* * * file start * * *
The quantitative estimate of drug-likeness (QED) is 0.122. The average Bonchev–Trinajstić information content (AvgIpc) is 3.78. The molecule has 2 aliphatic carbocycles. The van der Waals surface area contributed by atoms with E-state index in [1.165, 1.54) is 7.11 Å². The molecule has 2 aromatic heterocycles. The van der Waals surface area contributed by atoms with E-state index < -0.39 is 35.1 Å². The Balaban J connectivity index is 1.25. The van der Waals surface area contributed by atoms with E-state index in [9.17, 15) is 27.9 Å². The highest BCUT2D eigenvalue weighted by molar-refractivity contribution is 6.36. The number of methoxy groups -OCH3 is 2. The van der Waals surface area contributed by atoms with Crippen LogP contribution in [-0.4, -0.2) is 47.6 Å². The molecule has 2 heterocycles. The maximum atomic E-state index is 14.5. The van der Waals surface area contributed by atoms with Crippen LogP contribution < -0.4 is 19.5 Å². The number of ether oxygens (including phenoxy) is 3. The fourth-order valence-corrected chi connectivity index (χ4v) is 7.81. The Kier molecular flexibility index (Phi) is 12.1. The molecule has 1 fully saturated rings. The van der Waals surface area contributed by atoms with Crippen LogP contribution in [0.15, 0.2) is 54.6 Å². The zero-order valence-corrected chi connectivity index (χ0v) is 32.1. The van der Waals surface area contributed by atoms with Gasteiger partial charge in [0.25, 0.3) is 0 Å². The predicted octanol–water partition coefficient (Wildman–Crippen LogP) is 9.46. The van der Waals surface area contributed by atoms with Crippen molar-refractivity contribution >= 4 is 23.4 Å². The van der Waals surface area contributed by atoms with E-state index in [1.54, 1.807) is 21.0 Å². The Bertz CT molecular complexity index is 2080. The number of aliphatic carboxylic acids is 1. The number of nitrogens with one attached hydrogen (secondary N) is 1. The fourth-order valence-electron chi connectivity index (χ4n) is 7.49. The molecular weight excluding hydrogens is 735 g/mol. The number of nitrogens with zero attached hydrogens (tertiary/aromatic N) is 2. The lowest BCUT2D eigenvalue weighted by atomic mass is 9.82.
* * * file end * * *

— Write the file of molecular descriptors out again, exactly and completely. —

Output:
The quantitative estimate of drug-likeness (QED) is 0.122. The average Bonchev–Trinajstić information content (AvgIpc) is 3.78. The molecule has 2 aliphatic carbocycles. The van der Waals surface area contributed by atoms with E-state index in [1.165, 1.54) is 7.11 Å². The molecule has 2 aromatic heterocycles. The van der Waals surface area contributed by atoms with E-state index < -0.39 is 35.1 Å². The Balaban J connectivity index is 1.25. The van der Waals surface area contributed by atoms with E-state index in [9.17, 15) is 27.9 Å². The highest BCUT2D eigenvalue weighted by molar-refractivity contribution is 6.36. The number of methoxy groups -OCH3 is 2. The van der Waals surface area contributed by atoms with Crippen LogP contribution in [-0.4, -0.2) is 47.6 Å². The molecule has 2 heterocycles. The maximum atomic E-state index is 14.5. The van der Waals surface area contributed by atoms with Crippen LogP contribution < -0.4 is 19.5 Å². The number of ether oxygens (including phenoxy) is 3. The fourth-order valence-corrected chi connectivity index (χ4v) is 7.81. The Kier molecular flexibility index (Phi) is 12.1. The molecule has 1 fully saturated rings. The van der Waals surface area contributed by atoms with Crippen LogP contribution in [0.15, 0.2) is 54.6 Å². The zero-order valence-corrected chi connectivity index (χ0v) is 32.1. The van der Waals surface area contributed by atoms with Gasteiger partial charge in [0.25, 0.3) is 0 Å². The predicted octanol–water partition coefficient (Wildman–Crippen LogP) is 9.46. The van der Waals surface area contributed by atoms with Crippen molar-refractivity contribution >= 4 is 23.4 Å². The van der Waals surface area contributed by atoms with E-state index in [1.54, 1.807) is 21.0 Å². The Bertz CT molecular complexity index is 2080. The number of aliphatic carboxylic acids is 1. The number of nitrogens with one attached hydrogen (secondary N) is 1. The fourth-order valence-electron chi connectivity index (χ4n) is 7.49. The molecular weight excluding hydrogens is 735 g/mol. The number of nitrogens with zero attached hydrogens (tertiary/aromatic N) is 2. The lowest BCUT2D eigenvalue weighted by atomic mass is 9.82.